Entering the Sphere of Jove: Saturn Makes Way for Jupiter in the Works of C. S. Lewis

Entering the Sphere of Jove: Saturn Makes Way for Jupiter in the Works of C. S. Lewis March 6, 2017

David Russell Mosley

Jupiter Date25 February 1979 Source http://photojournal.jpl.nasa.gov/catalog/PIA00014 Author NASA (Public Domain)
Date 25 February 1979
Source http://photojournal.jpl.nasa.gov/catalog/PIA00014
Author NASA
(Public Domain)

Ordinary Time
6 March 2017
The Edge of Elfland
Hudson, New Hampshire

Dear Readers,

As I was reading Michael Ward’s excellent and convincing Planet Narnia (which argues that the seven Chronicles of Narnia were written with a particular governing planet in mind) I came to his chapter on Saturn and The Last Battle.

Lewis describes Saturn this way in The Discarded Image:

In the earth his influence produces lead; in men the melancholy complexion; in history, disastrous events. In Dante his sphere is the contemplatives. He is connected with sickness and old age. Our traditional picture of Father Time with the scythe is revived from earlier pictures of Saturn. A good account of his activities in promoting fatal accidents, pestilence, treacheries, and ill luck n general occurs in The Knight’s Tale (A 2463 sq). He is the most terrible of the seven and is sometimes called The Greater Infortune, Infortuna Major.

It does take much investigation to see how Saturn might be the governing principle of The Last Battle. One need only look at Chapter 14 to see one instance of the saturnine quality of the book:

But when Aslan had roared yet again, out on their left they saw another black shape. That is, they saw another patch where there were no stars: and the patch rose up higher and higher and became the shape of a man, the hugest of all giants. They all knew Narnia well enough to work out where he must be standing. He must be on the high moorlands that stretches away to the North beyond the River Shribble. Then Jill and Eustace remembered how once long ago, in the deep caves beneath those moors, they had seen a great giant asleep and been told that his name was Father Time, and that he would wake on the day the world ended.

This file comes from Wellcome Images, a website operated by Wellcome Trust, a global charitable foundation based in the United Kingdom. Refer to Wellcome blog post (archive). (CC BY 4.0)
This file comes from Wellcome Images, a website operated by Wellcome Trust, a global charitable foundation based in the United Kingdom. Refer to Wellcome blog post (archive).
(CC BY 4.0)

The Greater Infortune indeed. Father Time, who in an earlier draft of The Silver Chair had actually been called Saturn, now presides over the end Narnia just as the planet Saturn has presided over the entire book up to this point. And yet the world does not end in Saturn’s sphere, rather it makes way for Jove.

This can be easily seen as, after the winnowing, all the friends of Narnia discover that they are in a truer Narnia and as they make their way up Aslan’s mountain, they find their way into truer Narnia still. Joy and laughter dictate most of the following chapters, but, in a way, the turn to Jove is made complete when the last person is met. Up to this point we have been reintroduced to beloved characters throughout the series, Reepicheep, Rillian, Fledge, and others. But the last new person met is Mr. Tumnus, the Faun whose encounter with Lucy sparked the, “… wrath ended/And woes mended, [the] winter passed/And guilt forgiven, and good fortune…” of the Jovial The Lion, the Witch and the Wardrobe. So Saturn makes way for Jove in away that both returns us to the first book of the series and yet moves us beyond it, to have us say, “Farewell to the Shadowlands.”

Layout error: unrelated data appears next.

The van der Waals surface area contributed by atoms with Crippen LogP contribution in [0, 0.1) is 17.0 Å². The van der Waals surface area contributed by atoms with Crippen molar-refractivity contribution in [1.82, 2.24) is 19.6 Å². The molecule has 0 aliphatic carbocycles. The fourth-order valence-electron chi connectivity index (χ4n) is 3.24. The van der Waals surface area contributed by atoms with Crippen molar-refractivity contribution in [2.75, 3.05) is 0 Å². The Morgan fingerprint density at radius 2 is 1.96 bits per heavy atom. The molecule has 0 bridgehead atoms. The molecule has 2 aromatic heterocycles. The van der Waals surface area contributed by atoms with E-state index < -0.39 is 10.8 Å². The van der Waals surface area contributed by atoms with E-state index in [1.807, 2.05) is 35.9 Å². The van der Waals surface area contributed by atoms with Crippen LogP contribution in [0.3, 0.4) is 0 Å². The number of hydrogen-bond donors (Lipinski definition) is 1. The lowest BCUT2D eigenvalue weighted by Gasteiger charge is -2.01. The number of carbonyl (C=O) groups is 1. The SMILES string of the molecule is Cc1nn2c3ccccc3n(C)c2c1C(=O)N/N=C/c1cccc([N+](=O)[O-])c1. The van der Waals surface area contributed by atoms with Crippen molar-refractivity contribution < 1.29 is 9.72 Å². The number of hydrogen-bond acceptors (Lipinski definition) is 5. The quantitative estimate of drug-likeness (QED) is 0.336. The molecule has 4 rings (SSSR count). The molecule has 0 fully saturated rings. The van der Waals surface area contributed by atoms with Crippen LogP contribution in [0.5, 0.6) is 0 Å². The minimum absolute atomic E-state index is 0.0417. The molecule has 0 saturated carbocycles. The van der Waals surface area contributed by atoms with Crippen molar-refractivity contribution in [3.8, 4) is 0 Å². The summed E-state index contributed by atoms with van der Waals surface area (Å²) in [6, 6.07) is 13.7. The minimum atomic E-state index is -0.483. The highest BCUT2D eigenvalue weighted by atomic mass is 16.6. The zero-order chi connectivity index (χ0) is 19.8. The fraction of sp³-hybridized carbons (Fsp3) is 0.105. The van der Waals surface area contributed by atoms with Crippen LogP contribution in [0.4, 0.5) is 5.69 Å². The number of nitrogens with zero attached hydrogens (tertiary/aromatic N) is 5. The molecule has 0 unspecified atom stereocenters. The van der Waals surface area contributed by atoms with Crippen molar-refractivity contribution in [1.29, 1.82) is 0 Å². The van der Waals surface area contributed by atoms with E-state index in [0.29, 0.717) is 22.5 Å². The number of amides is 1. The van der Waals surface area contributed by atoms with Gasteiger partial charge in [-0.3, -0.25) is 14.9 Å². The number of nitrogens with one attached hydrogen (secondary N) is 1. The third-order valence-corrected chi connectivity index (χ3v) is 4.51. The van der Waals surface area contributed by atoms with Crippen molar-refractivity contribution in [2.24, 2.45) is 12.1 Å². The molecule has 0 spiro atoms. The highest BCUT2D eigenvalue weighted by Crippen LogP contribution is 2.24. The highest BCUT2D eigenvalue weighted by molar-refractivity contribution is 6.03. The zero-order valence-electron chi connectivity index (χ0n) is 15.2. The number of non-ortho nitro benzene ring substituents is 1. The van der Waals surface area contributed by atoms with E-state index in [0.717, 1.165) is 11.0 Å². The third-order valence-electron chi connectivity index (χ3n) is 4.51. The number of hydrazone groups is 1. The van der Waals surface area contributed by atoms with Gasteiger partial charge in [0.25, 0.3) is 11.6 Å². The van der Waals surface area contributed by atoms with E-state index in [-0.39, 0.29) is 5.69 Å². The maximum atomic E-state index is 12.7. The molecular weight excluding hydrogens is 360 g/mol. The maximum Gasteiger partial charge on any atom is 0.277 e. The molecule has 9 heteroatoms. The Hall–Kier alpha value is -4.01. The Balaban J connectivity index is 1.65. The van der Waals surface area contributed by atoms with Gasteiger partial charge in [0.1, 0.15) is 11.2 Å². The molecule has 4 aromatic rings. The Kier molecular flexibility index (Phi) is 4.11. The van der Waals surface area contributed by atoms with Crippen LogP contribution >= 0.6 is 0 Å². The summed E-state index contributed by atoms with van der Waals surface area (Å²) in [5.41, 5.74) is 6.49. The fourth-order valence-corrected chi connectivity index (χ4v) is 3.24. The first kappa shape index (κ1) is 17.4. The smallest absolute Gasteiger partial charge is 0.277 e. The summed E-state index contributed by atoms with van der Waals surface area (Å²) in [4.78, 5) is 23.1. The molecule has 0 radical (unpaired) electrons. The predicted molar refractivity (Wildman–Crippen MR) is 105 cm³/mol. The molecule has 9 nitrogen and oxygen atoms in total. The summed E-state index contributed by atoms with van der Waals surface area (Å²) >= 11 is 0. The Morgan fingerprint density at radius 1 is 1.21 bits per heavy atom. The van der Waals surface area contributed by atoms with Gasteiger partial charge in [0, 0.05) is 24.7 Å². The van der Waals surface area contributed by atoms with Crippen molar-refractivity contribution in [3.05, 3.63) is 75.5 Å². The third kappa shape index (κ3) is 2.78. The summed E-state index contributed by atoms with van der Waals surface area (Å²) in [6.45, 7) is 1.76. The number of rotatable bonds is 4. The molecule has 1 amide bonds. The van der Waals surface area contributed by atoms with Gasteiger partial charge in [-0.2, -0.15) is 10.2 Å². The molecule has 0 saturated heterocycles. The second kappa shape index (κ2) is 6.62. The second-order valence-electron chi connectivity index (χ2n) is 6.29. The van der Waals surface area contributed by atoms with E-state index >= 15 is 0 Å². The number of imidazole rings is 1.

Lewis makes a similar move in That Hideous Strength. Despite the fact that in the Ptolemaic model of the universe Saturn follows Jupiter, when the gods descend on Merlin, Saturn comes first:

Saturn, whose name in the heavens is Lurga, stood in the Blue Room. His spirit lay upon the house, or even on the whole Earth, with a cold pressure such as might flatten the very orb of Tellus to a wafer. Matched against the lead-like burden of his antiquity the other gods themselves perhaps felt young and ephemeral. It was a mountain of centuries sloping up from the highest antiquity we can conceive, up and up like a mountain whose summit never comes into sight, not to eternity where the thought can rest, but into more and still more time, into freezing wastes and silence of unnameable numbers. It was also strong like a mountain; its age was no mere morass of time where imagination can sink in reverie, but a living, self-remembering duration which repelled higher intelligences from its structure as granite flings back the waves, itself unwithered and undecided but able to wither any who approach it unadvised. Ransom and Merlin suffered a sensation of unendurable cold; and all that strength in Lurga became a sorrow as it entered them. Yet Lurga in that room was overmatched.

Lewis was concerned that society was becoming Saturnocentric. And if what this meant was that we became more contemplative, perhaps this would not have been so bad. But Lewis feared the fallen response to Saturn, the turn to melancholy and sorrow without end. And so in his own version of the cosmos, while Jupiter might occupy the sixth sphere, an even greater Jove (namely God himself) presides over the life to come.

And so, as I reflect on this sublunary life, I pray that I too will always find that turn to Jupiter, that even in my darkest, saturnine moments, Saturn will make way for Jove.


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